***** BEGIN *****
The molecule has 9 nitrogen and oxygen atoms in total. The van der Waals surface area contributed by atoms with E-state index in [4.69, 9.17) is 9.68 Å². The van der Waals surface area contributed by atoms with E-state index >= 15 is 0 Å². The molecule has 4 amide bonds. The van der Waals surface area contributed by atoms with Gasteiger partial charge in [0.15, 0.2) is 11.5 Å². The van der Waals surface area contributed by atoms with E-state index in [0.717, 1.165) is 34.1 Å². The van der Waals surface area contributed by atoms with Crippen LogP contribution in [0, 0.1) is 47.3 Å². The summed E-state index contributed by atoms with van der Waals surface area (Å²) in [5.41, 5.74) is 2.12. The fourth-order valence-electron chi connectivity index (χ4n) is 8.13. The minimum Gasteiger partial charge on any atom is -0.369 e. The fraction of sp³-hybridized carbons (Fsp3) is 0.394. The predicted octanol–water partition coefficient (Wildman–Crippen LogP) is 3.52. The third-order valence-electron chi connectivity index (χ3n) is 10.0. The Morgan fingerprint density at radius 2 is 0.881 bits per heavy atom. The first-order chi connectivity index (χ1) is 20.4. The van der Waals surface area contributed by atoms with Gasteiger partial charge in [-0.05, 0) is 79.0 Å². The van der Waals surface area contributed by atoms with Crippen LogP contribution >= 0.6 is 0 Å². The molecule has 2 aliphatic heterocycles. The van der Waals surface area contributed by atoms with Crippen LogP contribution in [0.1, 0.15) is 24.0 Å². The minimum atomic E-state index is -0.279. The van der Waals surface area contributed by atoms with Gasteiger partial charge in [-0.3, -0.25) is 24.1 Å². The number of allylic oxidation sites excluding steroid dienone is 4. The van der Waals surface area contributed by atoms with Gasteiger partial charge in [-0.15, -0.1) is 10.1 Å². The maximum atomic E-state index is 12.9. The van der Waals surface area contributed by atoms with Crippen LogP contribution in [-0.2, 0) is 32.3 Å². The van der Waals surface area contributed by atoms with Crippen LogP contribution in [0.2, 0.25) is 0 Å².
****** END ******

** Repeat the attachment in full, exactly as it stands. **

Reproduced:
The molecule has 9 nitrogen and oxygen atoms in total. The van der Waals surface area contributed by atoms with E-state index in [4.69, 9.17) is 9.68 Å². The van der Waals surface area contributed by atoms with E-state index >= 15 is 0 Å². The molecule has 4 amide bonds. The van der Waals surface area contributed by atoms with Gasteiger partial charge in [0.15, 0.2) is 11.5 Å². The van der Waals surface area contributed by atoms with E-state index in [0.717, 1.165) is 34.1 Å². The van der Waals surface area contributed by atoms with Crippen LogP contribution in [0, 0.1) is 47.3 Å². The summed E-state index contributed by atoms with van der Waals surface area (Å²) in [5.41, 5.74) is 2.12. The fourth-order valence-electron chi connectivity index (χ4n) is 8.13. The minimum Gasteiger partial charge on any atom is -0.369 e. The fraction of sp³-hybridized carbons (Fsp3) is 0.394. The predicted octanol–water partition coefficient (Wildman–Crippen LogP) is 3.52. The third-order valence-electron chi connectivity index (χ3n) is 10.0. The Morgan fingerprint density at radius 2 is 0.881 bits per heavy atom. The first-order chi connectivity index (χ1) is 20.4. The van der Waals surface area contributed by atoms with Gasteiger partial charge in [-0.05, 0) is 79.0 Å². The van der Waals surface area contributed by atoms with Crippen LogP contribution >= 0.6 is 0 Å². The molecule has 2 aliphatic heterocycles. The van der Waals surface area contributed by atoms with Crippen LogP contribution in [0.1, 0.15) is 24.0 Å². The minimum atomic E-state index is -0.279. The van der Waals surface area contributed by atoms with Gasteiger partial charge in [-0.3, -0.25) is 24.1 Å². The number of allylic oxidation sites excluding steroid dienone is 4. The van der Waals surface area contributed by atoms with Gasteiger partial charge in [-0.15, -0.1) is 10.1 Å². The maximum atomic E-state index is 12.9. The van der Waals surface area contributed by atoms with Crippen LogP contribution in [-0.2, 0) is 32.3 Å². The van der Waals surface area contributed by atoms with Crippen LogP contribution in [0.2, 0.25) is 0 Å².